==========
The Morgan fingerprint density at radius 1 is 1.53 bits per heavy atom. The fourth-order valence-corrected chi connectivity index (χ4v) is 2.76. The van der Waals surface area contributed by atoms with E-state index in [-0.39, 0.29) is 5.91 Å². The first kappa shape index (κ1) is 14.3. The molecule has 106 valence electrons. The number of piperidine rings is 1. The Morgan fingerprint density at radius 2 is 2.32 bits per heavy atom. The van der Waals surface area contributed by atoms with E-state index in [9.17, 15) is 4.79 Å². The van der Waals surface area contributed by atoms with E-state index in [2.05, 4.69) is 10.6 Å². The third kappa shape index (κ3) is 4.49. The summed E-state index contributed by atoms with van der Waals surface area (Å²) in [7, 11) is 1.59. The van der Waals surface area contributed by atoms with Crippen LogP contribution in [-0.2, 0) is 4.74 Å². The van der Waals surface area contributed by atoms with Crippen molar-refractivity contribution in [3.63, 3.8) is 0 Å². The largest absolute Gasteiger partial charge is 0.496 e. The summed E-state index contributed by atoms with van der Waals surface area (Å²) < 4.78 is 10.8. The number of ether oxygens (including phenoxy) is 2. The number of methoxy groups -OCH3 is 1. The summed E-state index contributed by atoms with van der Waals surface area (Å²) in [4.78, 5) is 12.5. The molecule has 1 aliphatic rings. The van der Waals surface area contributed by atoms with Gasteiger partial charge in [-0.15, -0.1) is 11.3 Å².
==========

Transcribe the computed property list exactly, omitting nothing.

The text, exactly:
The Morgan fingerprint density at radius 1 is 1.53 bits per heavy atom. The fourth-order valence-corrected chi connectivity index (χ4v) is 2.76. The van der Waals surface area contributed by atoms with E-state index in [-0.39, 0.29) is 5.91 Å². The first kappa shape index (κ1) is 14.3. The molecule has 106 valence electrons. The number of piperidine rings is 1. The Morgan fingerprint density at radius 2 is 2.32 bits per heavy atom. The van der Waals surface area contributed by atoms with E-state index in [9.17, 15) is 4.79 Å². The van der Waals surface area contributed by atoms with E-state index in [2.05, 4.69) is 10.6 Å². The third kappa shape index (κ3) is 4.49. The summed E-state index contributed by atoms with van der Waals surface area (Å²) in [7, 11) is 1.59. The van der Waals surface area contributed by atoms with Crippen LogP contribution in [-0.2, 0) is 4.74 Å². The van der Waals surface area contributed by atoms with Crippen molar-refractivity contribution in [3.63, 3.8) is 0 Å². The largest absolute Gasteiger partial charge is 0.496 e. The summed E-state index contributed by atoms with van der Waals surface area (Å²) < 4.78 is 10.8. The number of ether oxygens (including phenoxy) is 2. The number of methoxy groups -OCH3 is 1. The summed E-state index contributed by atoms with van der Waals surface area (Å²) in [4.78, 5) is 12.5. The molecule has 1 aliphatic rings. The van der Waals surface area contributed by atoms with Gasteiger partial charge in [-0.15, -0.1) is 11.3 Å².